Fewer and fewer physicians want to be like television’s Marcus Welby, practicing alone or with a partner, and fewer hospitals are seeking solo doctors for their communities. The reason is simple. To incorporate required technology, comply with regulations and participate in new delivery models such as accountable care organizations, physicians today are practically forced to be part of a larger practice or be employed by a hospital. Physicians are also seeking income and lifestyle predictability in a sometimes chaotic healthcare reform environment. Practicing on an island is increasingly difficult today, even for those physicians who prefer solo practice.
According to the American Medical Association, as of 2012, 60 percent of physicians worked in physician-owned practices. Twenty-three percent of physicians were in practices wholly or partially owned by a hospital, 5.6 percent were direct hospital employees and another 6.5 percent worked for nonprofit foundations (some of which may be hospital-affiliated). The changes can be attributed to new payment models necessitating closer collaboration between providers and hospitals. Additional factors driving hospitals to employ physicians include to:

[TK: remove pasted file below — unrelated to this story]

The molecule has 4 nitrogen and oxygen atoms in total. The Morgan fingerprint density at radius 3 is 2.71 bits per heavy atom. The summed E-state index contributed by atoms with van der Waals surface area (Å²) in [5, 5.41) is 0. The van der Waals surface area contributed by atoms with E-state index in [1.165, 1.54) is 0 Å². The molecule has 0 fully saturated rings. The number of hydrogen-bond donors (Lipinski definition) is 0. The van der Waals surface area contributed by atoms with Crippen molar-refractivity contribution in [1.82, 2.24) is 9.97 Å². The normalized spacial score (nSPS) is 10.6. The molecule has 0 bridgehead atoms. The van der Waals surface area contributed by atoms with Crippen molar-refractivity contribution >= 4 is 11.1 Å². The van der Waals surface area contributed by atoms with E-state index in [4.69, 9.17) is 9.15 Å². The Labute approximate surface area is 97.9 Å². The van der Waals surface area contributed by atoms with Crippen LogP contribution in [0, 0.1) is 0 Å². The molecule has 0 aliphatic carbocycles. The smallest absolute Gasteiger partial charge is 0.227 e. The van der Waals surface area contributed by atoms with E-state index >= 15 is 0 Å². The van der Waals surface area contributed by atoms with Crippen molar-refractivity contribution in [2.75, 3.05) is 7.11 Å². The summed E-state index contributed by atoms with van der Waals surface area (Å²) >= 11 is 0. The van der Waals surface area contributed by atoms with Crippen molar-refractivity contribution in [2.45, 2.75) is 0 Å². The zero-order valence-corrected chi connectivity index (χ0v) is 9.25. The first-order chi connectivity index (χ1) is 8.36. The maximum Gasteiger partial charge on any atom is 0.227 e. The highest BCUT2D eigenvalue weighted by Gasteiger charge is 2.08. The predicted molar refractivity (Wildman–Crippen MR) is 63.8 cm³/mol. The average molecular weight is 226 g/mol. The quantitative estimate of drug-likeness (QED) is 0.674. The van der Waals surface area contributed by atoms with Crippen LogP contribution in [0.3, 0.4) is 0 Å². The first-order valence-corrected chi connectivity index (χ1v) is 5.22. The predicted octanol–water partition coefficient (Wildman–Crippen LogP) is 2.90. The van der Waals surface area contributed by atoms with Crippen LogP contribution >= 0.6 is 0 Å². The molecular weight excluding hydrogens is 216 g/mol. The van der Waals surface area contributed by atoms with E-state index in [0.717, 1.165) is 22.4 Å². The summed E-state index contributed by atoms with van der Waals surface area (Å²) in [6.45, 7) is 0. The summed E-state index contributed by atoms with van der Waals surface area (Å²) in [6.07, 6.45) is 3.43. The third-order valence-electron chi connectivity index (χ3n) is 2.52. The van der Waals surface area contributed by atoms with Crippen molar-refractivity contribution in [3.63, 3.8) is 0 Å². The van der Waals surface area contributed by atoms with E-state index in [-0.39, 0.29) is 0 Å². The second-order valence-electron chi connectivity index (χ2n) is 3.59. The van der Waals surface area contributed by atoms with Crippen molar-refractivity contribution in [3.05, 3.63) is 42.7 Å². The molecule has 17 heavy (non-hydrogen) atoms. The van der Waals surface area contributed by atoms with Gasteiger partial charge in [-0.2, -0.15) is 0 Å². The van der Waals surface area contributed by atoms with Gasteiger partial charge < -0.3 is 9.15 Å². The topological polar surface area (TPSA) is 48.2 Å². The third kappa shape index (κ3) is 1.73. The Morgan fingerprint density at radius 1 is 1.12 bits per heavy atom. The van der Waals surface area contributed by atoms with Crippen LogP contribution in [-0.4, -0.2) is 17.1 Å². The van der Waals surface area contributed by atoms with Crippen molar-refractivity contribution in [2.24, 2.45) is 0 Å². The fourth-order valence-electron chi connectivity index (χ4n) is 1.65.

- Bolster a service line.
- Address urgent and emergent patient needs, fulfilling the mission of the healthcare system.
- Help relieve physicians of complex administrative burdens.
- Satisfy state regulations, such as a minimum number of specialists at trauma centers and neonatal ICUs.
In the winter 2014 edition of The Source physician newsletter, read how two HealthTrust members are addressing physician employment.